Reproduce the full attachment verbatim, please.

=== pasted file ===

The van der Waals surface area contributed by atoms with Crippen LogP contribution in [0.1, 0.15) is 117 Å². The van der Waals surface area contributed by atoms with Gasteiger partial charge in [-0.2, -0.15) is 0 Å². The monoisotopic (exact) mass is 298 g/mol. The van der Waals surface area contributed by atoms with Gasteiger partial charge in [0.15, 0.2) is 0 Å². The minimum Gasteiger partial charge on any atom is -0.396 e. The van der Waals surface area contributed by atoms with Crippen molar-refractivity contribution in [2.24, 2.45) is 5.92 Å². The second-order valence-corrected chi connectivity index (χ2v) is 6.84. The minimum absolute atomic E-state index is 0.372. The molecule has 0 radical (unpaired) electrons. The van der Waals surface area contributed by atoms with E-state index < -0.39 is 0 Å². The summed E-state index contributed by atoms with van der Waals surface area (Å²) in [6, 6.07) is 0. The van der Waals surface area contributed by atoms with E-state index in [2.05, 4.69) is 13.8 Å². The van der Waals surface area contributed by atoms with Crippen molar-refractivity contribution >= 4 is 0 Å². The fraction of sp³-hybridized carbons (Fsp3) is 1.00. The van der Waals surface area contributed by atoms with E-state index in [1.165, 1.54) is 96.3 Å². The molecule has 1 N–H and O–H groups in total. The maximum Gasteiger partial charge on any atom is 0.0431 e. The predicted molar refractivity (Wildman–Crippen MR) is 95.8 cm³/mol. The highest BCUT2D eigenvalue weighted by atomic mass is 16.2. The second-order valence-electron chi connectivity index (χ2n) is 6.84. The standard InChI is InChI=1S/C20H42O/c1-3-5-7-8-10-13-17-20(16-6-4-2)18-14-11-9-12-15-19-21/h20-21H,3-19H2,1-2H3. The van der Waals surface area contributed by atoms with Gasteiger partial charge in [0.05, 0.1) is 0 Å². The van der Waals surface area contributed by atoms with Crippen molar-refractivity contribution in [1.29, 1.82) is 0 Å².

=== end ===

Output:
The van der Waals surface area contributed by atoms with Crippen LogP contribution in [0.1, 0.15) is 117 Å². The van der Waals surface area contributed by atoms with Gasteiger partial charge in [-0.2, -0.15) is 0 Å². The monoisotopic (exact) mass is 298 g/mol. The van der Waals surface area contributed by atoms with Gasteiger partial charge in [0.15, 0.2) is 0 Å². The minimum Gasteiger partial charge on any atom is -0.396 e. The van der Waals surface area contributed by atoms with Crippen molar-refractivity contribution in [2.24, 2.45) is 5.92 Å². The second-order valence-corrected chi connectivity index (χ2v) is 6.84. The minimum absolute atomic E-state index is 0.372. The molecule has 0 radical (unpaired) electrons. The van der Waals surface area contributed by atoms with E-state index < -0.39 is 0 Å². The summed E-state index contributed by atoms with van der Waals surface area (Å²) in [6, 6.07) is 0. The van der Waals surface area contributed by atoms with E-state index in [2.05, 4.69) is 13.8 Å². The van der Waals surface area contributed by atoms with Crippen molar-refractivity contribution >= 4 is 0 Å². The fraction of sp³-hybridized carbons (Fsp3) is 1.00. The van der Waals surface area contributed by atoms with E-state index in [1.165, 1.54) is 96.3 Å². The molecule has 1 N–H and O–H groups in total. The maximum Gasteiger partial charge on any atom is 0.0431 e. The predicted molar refractivity (Wildman–Crippen MR) is 95.8 cm³/mol. The highest BCUT2D eigenvalue weighted by atomic mass is 16.2. The second-order valence-electron chi connectivity index (χ2n) is 6.84. The standard InChI is InChI=1S/C20H42O/c1-3-5-7-8-10-13-17-20(16-6-4-2)18-14-11-9-12-15-19-21/h20-21H,3-19H2,1-2H3. The van der Waals surface area contributed by atoms with Gasteiger partial charge in [0.05, 0.1) is 0 Å². The van der Waals surface area contributed by atoms with Crippen molar-refractivity contribution in [1.29, 1.82) is 0 Å².